Guerrilla warfare and the environment in Southern Africa: Impediments faced by ZIPRA and Umkhonto Wesizwe.

  • Joshua Chakawa Midlands State University
  • V Z Nyawo-Shava Midlands State University


Zimbabwe Peoples’ Revolutionary Army (ZIPRA) was the armed wing of Zimbabwe African People’s Union (ZAPU) which waged the war to liberate Zimbabwe. It operated from its bases in Zambia between 1964 and 1980. Umkhonto Wesizwe (MK) was ANC’s armed wing which sought to liberate South Africa from minority rule. Both forces (MK and ZIPRA) worked side by side until the attainment of independence by Zimbabwe when ANC guerrillas were sent back to Zambia by the new Zimbabwean government. This paper argues that the failure of ZIPRA and Umkhonto Wesizwe to deploy larger numbers of guerrillas to the war front in Zimbabwe (then Rhodesia) and South Africa was mainly caused by bio-physical challenges. ZAPU and ANC guerrillas faced the difficult task of crossing the Zambezi River and then walking through the sparsely vegetated areas, game reserves and parks until they reached villages deep in the country.  Rhodesian and South African Defense Forces found it relatively easy to disrupt guerrilla movements along these routes. Even after entering into Rhodesia, ANC guerrillas had environmental challenges in crossing to South Africa. As such, they could not effectively launch protracted rural guerrilla warfare. Studies on ZIPRA and ANC guerrilla warfare have tended to ignore these environmental problems across inhospitable territories.  For the ANC, surveillance along Limpopo River and in Kruger National Park acted more as impediments than conduits. ANC also had to cope with almost all challenges which confronted ZIPRA guerrillas such as the Zambezi, Lake Kariba and various parks which Rhodesians always used as a first line of defense but had a geographically difficult task in South Africa where the environment was not attractive for a guerrilla warfare.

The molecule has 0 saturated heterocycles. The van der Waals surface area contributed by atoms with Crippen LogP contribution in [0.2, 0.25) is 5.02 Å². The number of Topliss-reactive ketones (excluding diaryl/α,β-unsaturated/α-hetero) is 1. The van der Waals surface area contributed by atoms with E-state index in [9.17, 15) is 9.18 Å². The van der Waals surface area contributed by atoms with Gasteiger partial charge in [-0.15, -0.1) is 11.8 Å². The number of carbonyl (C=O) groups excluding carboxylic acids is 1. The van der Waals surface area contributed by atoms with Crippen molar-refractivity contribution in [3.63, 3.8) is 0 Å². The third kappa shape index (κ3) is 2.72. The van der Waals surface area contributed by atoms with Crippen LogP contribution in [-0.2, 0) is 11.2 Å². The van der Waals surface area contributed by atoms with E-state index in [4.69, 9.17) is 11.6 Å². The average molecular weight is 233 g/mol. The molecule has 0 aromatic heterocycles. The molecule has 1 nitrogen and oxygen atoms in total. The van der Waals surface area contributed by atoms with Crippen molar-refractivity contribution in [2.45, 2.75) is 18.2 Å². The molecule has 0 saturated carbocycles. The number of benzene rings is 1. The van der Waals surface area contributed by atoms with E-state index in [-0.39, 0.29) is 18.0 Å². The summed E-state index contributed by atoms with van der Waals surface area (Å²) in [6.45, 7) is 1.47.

Author Biographies

Joshua Chakawa, Midlands State University

Department of History

V Z Nyawo-Shava, Midlands State University

Department of History